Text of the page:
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Post-Polio Health (ISSN 1066-5331)

Vol. 8, No. 2, Spring 1992

Read selected articles from this issue ...

Special Feature: Scoliosis

"Sir Benjamin Buzz"
Doris S. Benedict, Deposit, NY

Exploring Your Options
Linda Bieniek, CEAP, Chicago, IL

National Polio Research Coalition Springs into Action

Results of Australian Questionnaire

Leaders & Readers Write

Post-Polio Bibliography


Two polio survivors experiencing scoliosis share their insights in this issue. The next Polio Network News will feature information from Serena S. Hu, M.D., Department of Orthopedic Surgery, University
of California–San Francisco.

"Sir Benjamin Buzz"

Doris S. Benedict, Deposit, NY

      One day the snowman, Sir Benjamin Buzz
      He started to melt as a snowman does.
      Down ran the crown of his icicled hat
      Over his forehead and right after that
      He noticed his whiskers go lolloping by
      Along with his chin and his collar and tie.
      Then Benjamin looked and saw that his chest
      Was gliding through his coat and his vest.
      And after a little he sighed, "Ho! Hum!
      There goes a finger and there goes a thumb!"
      And scarce had he spoken when Benjamin felt
      That both of his legs were beginning to melt ..."
–Mildred Plew Meigs

When asked about information on scoliosis the above children's poem floats into my consciousness. Why that's us! The analogy is obvious to those of us who are experiencing post-polio syndrome as well as degenerative scoliosis.

I volunteered to assist the International Polio Network in locating fellow survivors for their anecdotes and solutions. What began as a survey, developed into an impassioned mission, an urgency to share gathered information and feelings. Had I known many years ago some of the things I know now, I would not have wasted time, money, and energy going to "specialists" not equipped to understand the quirks of a polio survivor, nor capable of offering solutions. I hope my polio friends far and wide, as well as members of my own support group who shared their stories, will gain more insight into the problem of scoliosis.


illustration of curved spineScoliosis is the sideways curve of the spinal column that results in an "S" shape to the back. Scoliosis can be recognized by one shoulder being higher than the other, one shoulder appearing more prominent than the other, and an uneven waistline. Scoliosis can be the result of a neuromuscular disease, i.e., infantile paralysis (poliomyelitis). Muscle weakness was not always recogthe viral infection. The enervanizable after the acute stage of the viral infection. The enervation (loss of nerve cells) was sometimes insidious and slow in producing the pronounced curvature. This worsening curve can be accompanied by a twisting of the skeletal frame and the onset of serious breathing problems due to compression of the diaphragm. Scoliosis can be further aggravated by the lack of functioning abdominal muscles.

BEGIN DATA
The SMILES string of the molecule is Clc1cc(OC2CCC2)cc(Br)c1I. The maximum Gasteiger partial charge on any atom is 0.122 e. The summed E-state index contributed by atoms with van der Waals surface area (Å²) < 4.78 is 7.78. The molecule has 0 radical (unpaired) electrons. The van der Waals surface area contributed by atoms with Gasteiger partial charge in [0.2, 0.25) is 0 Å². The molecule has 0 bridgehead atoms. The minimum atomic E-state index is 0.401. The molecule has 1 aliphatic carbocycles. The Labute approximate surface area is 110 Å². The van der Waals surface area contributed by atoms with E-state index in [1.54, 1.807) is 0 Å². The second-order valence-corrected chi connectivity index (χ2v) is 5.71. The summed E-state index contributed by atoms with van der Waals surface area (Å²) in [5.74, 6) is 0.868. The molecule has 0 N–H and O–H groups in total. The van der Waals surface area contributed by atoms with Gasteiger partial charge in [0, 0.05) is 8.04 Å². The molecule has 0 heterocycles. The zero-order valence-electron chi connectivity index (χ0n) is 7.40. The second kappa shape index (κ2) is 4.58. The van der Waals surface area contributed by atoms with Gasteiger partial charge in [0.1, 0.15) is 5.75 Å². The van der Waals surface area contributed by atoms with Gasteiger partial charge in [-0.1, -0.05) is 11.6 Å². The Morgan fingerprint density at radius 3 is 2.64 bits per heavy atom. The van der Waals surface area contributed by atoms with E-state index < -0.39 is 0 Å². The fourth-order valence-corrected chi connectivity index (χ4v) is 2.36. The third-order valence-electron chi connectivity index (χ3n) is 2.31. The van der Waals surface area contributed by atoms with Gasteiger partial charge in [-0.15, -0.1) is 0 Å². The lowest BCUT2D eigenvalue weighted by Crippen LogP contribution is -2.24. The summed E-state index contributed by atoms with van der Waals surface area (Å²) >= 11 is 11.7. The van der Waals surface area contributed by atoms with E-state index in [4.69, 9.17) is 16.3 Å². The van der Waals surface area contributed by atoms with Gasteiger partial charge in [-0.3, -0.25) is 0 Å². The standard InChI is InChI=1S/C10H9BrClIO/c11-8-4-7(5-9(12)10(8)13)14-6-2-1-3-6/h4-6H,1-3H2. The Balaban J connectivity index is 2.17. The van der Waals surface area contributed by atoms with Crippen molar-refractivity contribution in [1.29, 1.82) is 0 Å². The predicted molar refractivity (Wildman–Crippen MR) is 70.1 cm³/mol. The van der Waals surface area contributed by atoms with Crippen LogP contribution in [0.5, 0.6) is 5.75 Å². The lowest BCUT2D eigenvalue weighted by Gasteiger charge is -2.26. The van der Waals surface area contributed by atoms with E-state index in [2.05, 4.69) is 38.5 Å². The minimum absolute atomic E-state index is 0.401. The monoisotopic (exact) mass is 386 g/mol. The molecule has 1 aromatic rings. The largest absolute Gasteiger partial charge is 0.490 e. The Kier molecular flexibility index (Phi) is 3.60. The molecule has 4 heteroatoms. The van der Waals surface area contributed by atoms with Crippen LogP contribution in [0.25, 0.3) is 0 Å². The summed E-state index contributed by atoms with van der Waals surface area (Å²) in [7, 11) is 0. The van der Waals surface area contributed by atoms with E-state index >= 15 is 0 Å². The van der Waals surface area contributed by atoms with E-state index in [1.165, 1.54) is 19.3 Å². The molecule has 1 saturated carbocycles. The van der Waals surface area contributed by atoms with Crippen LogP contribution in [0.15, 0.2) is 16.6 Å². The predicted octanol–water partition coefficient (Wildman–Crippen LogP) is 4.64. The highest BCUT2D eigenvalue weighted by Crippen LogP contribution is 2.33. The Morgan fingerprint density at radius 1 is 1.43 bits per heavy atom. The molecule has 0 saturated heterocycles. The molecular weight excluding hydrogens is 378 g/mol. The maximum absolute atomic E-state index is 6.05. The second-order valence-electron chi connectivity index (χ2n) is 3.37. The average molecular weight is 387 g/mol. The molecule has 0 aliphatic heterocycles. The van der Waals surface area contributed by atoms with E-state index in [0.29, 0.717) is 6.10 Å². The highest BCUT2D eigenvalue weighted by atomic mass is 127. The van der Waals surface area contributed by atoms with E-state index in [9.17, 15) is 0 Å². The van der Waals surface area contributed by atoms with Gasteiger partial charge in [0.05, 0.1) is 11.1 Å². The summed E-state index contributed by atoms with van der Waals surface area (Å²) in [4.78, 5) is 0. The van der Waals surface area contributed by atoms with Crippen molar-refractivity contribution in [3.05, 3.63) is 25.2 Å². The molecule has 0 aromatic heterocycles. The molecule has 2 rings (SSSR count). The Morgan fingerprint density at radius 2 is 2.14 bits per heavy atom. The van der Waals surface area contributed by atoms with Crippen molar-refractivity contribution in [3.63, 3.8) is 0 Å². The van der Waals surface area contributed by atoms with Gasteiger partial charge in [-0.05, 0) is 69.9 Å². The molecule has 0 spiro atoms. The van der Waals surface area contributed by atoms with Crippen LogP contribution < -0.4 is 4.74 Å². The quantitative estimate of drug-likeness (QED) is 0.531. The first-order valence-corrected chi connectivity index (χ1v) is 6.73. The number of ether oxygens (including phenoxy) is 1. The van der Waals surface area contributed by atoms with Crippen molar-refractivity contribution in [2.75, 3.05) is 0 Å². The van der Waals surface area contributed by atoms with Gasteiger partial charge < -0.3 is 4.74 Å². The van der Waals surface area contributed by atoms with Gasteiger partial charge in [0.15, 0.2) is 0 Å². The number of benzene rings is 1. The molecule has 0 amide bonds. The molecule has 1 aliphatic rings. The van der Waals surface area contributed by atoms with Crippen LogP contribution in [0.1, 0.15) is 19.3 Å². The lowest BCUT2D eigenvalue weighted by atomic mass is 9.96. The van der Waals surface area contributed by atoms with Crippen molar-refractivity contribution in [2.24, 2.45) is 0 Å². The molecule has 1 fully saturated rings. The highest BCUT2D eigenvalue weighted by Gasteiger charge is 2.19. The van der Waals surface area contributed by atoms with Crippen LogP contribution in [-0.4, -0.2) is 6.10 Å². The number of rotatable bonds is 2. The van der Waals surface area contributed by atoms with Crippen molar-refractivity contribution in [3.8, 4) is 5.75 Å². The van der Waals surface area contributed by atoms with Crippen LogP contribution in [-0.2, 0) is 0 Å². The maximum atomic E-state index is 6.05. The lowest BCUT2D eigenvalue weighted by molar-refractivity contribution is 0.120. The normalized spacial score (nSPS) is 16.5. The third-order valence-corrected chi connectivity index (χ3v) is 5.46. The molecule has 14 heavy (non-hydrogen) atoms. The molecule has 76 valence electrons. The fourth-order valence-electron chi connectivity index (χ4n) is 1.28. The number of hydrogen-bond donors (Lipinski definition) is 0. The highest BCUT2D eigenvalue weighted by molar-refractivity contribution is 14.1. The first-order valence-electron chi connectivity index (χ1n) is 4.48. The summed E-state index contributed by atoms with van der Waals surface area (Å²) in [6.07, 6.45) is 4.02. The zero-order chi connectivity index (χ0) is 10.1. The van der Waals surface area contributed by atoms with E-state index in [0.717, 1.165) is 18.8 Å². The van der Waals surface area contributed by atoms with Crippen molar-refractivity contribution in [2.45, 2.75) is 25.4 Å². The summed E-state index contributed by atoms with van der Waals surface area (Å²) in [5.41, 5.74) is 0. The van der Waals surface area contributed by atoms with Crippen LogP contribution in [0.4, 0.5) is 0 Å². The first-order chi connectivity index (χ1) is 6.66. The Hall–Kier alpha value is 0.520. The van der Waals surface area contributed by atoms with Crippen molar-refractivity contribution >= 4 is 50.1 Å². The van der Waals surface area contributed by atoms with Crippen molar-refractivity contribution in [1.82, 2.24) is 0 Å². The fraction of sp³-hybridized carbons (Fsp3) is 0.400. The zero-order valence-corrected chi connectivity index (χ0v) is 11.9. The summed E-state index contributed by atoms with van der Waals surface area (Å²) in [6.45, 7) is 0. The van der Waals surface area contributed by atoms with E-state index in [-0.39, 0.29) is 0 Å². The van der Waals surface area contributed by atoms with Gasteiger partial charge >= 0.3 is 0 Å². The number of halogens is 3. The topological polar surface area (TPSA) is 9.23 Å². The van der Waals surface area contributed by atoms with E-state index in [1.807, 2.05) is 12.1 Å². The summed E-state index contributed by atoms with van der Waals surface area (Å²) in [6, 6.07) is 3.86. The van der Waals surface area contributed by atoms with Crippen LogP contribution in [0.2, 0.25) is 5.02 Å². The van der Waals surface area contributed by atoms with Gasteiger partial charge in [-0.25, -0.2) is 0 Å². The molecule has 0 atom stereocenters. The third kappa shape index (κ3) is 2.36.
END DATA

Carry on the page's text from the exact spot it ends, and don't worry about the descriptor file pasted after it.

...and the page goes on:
The consequences of scoliosis are instability; back, shoulder, and chest pain; gastrointestinal and urinary tract complaints; little endurance for daily tasks; exhaustion; and weakness of the arms.
Survivors with scoliosis may experience restless sleep and/or sleep apnea, breathing problems, swallowing difficulty, and trouble with voice projection. Profuse sweating may also occur, usually caused by labored respiration.

After the acute polio, the damaged motor units around the spine sprouted new axons, thereby re-energizing the muscle function and aiding the stability of the spine and skeletal frame. Reports
circulating recently state that sprouted axons are dying off, having been overworked through the years. The overuse and compensating strategies practiced by survivors through the years have put even more stress on remaining motor units. Not able to function anymore, they simply die off resulting in weaker muscles. The spinal vertebrae alone cannot support the individual's body.

There is no way to stop the progression of scoliosis in an adult without surgical intervention. A few years ago surgery candidates were thought to be limited to those under 40 years of age. This is no longer true. The purpose of surgery is to lessen the curve of scoliosis by manipulating the spine to a more normal position and thereby alleviating pain. One method is to insert metal rods along the spine and bone grafts are used to fuse these rods to the spine. Sometimes this approach involves two operations: one for the front and the other for the back of the spine.

Consultation with a knowledgeable orthopedist, who "speaks polio," is extremely important. If an
orthopedic surgeon recommends a fusion, two or three opinions are suggested. The overall problem must be considered; one problem hinges upon another in polio.